The Blog

Hairy Changes After Two

Being in my late thirties with a toddler to chase after, I felt exhausted during the second pregnancy and absolutely wiped out after the birth. It was a physical and mental challenge going from one to two.

Being a parent to two under-two has been an interesting time for us. My toddler daughter immediately learnt how to constantly repeat the sentence "mummy put baby down" whilst my body reeled from the effects of two so close in age. Our little bundle didn't seem to get a look in to begin with. I didn't enroll him in swimming classes for newborns or baby sensory as I had with the first; I relied heavily instead on the entertainment my daughter was providing him at home.

Being in my late thirties with a toddler to chase after, I felt exhausted during the second pregnancy and absolutely wiped out after the birth. It was a physical and mental challenge going from one to two. It was at month three however, that I was faced with a real hormonal shift, resulting in a lot of my hair beginning to fall out. It was slow at first, just a few more strands than usual in the shower, then, suddenly, over a two-week period I started losing so much that I was worried I was going to go bald.

As soon as I could, I booked myself in with the doctor and had some blood tests. Having done my own research (thank you Google) on postpartum hair loss, I specifically asked the doctor to check my ferritin levels. Low ferritin, according to trichologist Philip Kingsley, is one of the main possible reasons for female hair loss. Low ferritin means that the iron storage is being used up with very little left to support less-important functions such as hair growth.

As suspected my ferritin results came back low and I was prescribed strong iron tablets. Within two weeks of taking these, plus my own homeopathic remedies and acupuncture, I felt stronger, energised and able to fully participate in life with kids and all their demands. One month down the line I can even see small amounts of regrowth sprouting around the edges of my hairline. It is a beautiful sight!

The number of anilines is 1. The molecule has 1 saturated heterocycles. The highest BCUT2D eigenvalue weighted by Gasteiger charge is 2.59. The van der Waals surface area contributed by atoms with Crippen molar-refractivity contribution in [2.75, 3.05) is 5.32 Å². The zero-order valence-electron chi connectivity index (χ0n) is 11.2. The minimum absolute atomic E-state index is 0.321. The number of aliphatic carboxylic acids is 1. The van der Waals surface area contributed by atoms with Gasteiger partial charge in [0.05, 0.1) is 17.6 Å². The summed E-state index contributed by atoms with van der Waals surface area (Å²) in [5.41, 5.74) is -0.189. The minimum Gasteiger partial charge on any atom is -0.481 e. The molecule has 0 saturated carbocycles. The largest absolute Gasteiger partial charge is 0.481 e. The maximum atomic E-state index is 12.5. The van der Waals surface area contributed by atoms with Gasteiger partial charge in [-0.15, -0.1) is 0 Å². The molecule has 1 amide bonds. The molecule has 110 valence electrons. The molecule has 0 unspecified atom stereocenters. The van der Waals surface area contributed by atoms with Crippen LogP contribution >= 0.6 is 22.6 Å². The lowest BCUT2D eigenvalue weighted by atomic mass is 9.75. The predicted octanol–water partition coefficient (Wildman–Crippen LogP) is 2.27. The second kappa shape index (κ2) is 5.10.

As time has gone on everything has settled down and my daughter now really enjoys her brother being around. I've taken him to the occasional music group and even managed a bit of baby swimming - albeit not the religious weekly classes I used to go to with the first. I've realised it is nearly impossible to treat each child exactly the same and I'm over the guilt of not managing to do so. I decided it is better to have a relaxed atmosphere at home then a stressed out timetable-chasing one.

Having worked as a jeweller in Hatton Garden before having children, I needed to mentally adjust to no longer having the freedom to work whenever I wanted and leave the house whenever I needed to after having a baby. I still attempted to work with my first until my daughter got to the stage she was no longer happy coming to the studio with me. She needed to be played with. I had to rethink my career. Making jewellery from home was never a real option. The mess from making jewellery (soldering, sawing, filing) is huge, and our home is small.

By the time number two came along, I had resigned myself to my situation. Although I love being home with the children it can sometimes be boring. However not only have I fully accepted that being at home is where I belong for the next few years, I have also discovered a new career path that allows me to be home. Studying to be a Homeopathic practitioner means I can spend time with my children and still exercise the grey matter - with the focus of a career ahead. If I had not had the two of them, I would never have discovered this path.

Having two children has been a miracle and a joy (especially when they are both sleeping through the night). We are now five months down the line from a four-day labor, three months of feeling like a wrung out, tired hermit, three months of intensive milk pumping (due to non existent latching on), four and a half months of broken sleep - and I am evidence that there is light at the end of the tunnel. Normality does reign eventually. Having kids is worth the physical pain, potential hair loss, career changes and mental tiredness. Having kids is life enriching and also if you allow it, it can lead you to onto paths you had never thought possible.